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China’s “New Normal” Proves Positive as Economic Growth Exceeds Expectations

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China

Slowdown aside, China’s economy is growing at a better-than-expected rate.

The country’s GDP for the first three quarters of the year grew 6.7% to 53.9 trillion yuan ($8 trillion), and the National Bureau of Statistics of China owed that growth to progress in implementing the nation’s new concepts of development and leading the new normal.

The buzzwords of that new normal, as John Cheh, vice chairman and CEO of Hong Kong-based Esquel Group explained at the Sourcing Journal Summit 2016 in September, are transformation, innovation, technology, adaptation and structural change.

Despite challenging domestic and external conditions, the Statistics Bureau said things have progressed well under the leadership of the country’s Central Party Committee and the State Council.

“All regions and departments earnestly implemented the new concepts of development, actively accommodate and led the new normal, adhered to the general working guideline of making progress while maintaining stability, appropriately expanded the aggregate demand, unswervingly advanced the supply-side structural reform, steered to the positive development anticipation and accelerated the fostering of new drivers,” a statement out Tuesday noted.

Manufacturing grew steadily as companies increased their efficiency, with the value added rising 6.9% year on year. The high-tech industry fared even better, growing 10.6% and accounting for more than 12 percent of the value added across the entire industrial enterprise sector, a nearly 1 percent improvement over last year.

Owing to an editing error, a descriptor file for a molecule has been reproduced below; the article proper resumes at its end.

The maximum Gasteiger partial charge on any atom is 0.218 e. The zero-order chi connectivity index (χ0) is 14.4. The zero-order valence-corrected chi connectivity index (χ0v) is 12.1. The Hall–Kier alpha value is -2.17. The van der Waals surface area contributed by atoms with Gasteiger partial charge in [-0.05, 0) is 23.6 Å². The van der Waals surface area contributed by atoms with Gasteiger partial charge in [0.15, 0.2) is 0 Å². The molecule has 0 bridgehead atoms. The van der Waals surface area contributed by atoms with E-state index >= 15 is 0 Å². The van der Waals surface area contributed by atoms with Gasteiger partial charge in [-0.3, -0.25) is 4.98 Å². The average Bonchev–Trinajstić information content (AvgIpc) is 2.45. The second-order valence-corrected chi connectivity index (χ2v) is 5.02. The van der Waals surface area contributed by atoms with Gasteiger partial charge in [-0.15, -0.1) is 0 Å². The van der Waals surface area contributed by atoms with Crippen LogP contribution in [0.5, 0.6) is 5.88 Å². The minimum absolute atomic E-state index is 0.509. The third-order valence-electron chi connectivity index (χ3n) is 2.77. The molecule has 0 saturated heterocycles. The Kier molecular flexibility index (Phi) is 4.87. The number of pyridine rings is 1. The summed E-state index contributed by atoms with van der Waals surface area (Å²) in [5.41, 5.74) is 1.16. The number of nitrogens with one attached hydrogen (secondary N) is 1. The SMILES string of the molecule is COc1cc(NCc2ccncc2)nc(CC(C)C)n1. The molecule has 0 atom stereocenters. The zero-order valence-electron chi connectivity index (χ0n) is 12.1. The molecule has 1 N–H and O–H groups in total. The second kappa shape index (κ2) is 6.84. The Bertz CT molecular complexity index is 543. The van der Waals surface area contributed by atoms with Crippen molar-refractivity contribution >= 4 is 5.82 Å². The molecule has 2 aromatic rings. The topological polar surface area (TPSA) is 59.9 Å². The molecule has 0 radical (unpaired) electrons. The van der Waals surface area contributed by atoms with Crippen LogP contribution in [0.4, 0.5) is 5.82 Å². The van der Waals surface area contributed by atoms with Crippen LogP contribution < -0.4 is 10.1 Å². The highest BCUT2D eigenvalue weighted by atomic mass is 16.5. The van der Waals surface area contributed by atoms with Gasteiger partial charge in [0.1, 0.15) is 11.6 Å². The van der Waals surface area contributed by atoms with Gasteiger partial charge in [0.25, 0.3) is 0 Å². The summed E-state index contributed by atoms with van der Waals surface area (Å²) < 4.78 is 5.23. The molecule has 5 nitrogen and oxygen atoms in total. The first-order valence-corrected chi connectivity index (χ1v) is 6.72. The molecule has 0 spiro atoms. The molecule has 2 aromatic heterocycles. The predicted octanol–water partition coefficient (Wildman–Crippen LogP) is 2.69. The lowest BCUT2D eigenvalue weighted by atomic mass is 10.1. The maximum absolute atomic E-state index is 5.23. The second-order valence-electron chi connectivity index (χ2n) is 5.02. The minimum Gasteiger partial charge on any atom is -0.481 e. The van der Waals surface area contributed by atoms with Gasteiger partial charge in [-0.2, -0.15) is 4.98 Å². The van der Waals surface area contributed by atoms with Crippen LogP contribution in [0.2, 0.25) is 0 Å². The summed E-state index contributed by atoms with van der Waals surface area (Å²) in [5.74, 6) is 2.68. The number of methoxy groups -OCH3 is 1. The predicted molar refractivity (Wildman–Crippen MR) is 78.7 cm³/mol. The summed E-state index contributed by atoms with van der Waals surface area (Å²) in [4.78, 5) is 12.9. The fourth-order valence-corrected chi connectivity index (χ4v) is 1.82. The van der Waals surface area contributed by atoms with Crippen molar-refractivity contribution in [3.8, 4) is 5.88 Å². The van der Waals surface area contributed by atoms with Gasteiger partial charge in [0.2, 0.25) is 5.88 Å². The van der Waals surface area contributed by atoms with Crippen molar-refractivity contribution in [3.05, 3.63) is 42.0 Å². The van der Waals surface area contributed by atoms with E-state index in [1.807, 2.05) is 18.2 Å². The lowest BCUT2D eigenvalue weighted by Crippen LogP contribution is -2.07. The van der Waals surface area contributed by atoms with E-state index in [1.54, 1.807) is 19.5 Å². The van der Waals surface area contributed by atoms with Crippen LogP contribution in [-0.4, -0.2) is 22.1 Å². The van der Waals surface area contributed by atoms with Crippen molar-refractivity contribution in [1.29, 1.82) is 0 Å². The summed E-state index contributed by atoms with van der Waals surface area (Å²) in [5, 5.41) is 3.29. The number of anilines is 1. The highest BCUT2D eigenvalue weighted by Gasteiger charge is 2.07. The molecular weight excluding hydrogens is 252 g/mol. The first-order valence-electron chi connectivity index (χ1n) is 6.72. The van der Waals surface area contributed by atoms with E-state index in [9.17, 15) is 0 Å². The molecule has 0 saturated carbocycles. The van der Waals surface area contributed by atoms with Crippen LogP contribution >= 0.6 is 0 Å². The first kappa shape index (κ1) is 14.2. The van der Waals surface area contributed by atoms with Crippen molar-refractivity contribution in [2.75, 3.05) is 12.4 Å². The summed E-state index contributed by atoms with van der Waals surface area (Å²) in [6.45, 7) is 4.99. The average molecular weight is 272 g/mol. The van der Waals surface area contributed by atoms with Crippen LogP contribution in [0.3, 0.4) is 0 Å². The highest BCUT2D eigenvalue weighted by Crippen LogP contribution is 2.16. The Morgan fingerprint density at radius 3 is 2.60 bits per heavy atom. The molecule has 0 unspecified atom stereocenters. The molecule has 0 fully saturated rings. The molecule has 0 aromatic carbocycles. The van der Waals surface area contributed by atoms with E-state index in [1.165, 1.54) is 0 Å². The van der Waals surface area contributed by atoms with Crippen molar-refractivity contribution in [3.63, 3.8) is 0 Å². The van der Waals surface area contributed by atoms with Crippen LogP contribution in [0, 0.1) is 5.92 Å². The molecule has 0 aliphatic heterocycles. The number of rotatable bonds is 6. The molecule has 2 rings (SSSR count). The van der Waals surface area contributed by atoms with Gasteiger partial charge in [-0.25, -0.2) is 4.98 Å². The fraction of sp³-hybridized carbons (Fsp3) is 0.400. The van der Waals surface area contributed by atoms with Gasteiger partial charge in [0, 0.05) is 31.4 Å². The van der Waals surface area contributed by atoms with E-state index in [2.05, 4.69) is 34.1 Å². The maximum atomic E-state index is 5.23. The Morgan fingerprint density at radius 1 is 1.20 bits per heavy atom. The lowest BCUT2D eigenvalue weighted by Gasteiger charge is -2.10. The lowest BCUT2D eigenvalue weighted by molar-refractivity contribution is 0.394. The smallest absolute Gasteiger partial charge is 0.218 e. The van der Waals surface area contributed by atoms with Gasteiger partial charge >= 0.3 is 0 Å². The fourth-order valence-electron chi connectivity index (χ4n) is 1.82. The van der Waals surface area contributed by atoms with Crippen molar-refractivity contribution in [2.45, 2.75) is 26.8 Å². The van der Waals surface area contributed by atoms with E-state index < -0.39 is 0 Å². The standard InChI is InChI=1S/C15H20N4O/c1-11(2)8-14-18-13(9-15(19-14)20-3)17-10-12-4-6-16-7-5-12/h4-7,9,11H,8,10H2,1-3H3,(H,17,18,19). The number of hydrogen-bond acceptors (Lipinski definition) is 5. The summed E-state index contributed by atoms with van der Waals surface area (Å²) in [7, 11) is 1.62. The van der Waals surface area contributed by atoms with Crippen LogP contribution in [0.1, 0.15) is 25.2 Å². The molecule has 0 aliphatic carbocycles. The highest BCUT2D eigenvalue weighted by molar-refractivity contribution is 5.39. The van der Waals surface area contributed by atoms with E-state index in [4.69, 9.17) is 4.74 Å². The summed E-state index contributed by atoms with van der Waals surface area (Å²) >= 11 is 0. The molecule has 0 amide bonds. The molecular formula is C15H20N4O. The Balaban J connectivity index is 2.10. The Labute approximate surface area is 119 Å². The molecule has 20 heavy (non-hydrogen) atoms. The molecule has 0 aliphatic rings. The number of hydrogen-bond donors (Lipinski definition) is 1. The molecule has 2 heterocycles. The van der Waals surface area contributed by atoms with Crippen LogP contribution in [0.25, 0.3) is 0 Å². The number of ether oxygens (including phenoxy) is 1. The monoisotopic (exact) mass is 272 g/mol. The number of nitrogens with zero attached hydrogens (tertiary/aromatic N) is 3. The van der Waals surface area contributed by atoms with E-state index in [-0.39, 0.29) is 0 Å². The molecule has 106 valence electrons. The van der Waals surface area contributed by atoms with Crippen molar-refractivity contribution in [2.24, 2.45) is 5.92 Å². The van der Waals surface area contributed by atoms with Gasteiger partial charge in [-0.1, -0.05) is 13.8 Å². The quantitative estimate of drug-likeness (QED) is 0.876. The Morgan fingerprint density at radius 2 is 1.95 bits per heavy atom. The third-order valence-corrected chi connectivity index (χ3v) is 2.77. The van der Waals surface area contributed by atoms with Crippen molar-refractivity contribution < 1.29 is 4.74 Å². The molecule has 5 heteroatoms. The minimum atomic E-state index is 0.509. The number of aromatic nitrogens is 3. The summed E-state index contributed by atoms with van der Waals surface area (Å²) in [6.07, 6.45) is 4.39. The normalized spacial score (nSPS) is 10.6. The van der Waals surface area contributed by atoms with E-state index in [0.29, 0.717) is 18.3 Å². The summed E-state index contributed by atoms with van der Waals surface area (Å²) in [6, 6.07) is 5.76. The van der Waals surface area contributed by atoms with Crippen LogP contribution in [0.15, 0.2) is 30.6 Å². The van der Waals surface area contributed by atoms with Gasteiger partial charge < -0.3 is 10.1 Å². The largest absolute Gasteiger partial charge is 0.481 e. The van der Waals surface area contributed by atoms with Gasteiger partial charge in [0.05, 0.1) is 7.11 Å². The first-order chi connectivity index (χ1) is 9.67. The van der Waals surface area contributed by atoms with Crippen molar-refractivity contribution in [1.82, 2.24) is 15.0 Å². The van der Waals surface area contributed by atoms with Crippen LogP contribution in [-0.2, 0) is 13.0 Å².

Exports from industrial operations were fairly flat to last year, slipping just 0.1% to 8.59 trillion ($1.28 trillion). For the first eight months of the year, profits from industrial entities grew 8.4%, 2.2 percentage points higher than the first half of the year as profits ticked up almost 20 percent in August alone.

The overall decline in imports and exports narrowed and general trade increased in the period. The value of imports and exports for the first three quarters of 2016 slid 1.9%, a full 1.7 percentage points lower than in the first six months of the year. For exports specifically, total value was down 1.6% to 10.1 trillion yuan ($1.5 trillion), though the contraction is slowing. China’s exports to Pakistan grew 14.9%, to Bangladesh 9.6% and India took in 7.8% more goods from China.

China’s transition to supply-side structural reform and increased efficiency saw progress in the period too.

“The efforts of cutting overcapacity, reducing inventory, deleveraging, lowering costs and strengthening weak links achieved substantial results,” the bureau said. By the end of August, inventories of finished products from industrial operations were down 1.6%, marking the fifth consecutive month of decline.

While the effects of the aforementioned, however, made for steady growth, China’s economy still isn’t out of the woods.

“We must be aware that the economic development is still in a critical period of transformation and upgrading, with old drivers of growths to be replaced by new ones. With a number of unstable and uncertain domestic and external factors interacted, the foundation of continued economic growth is not solid enough,” the bureau said.

Looking forward, China will have to continue its efforts to lead the new normal with new development concepts and advance its supply-side structural reform if it hopes to meet targets outlined for this year, according to the bureau.

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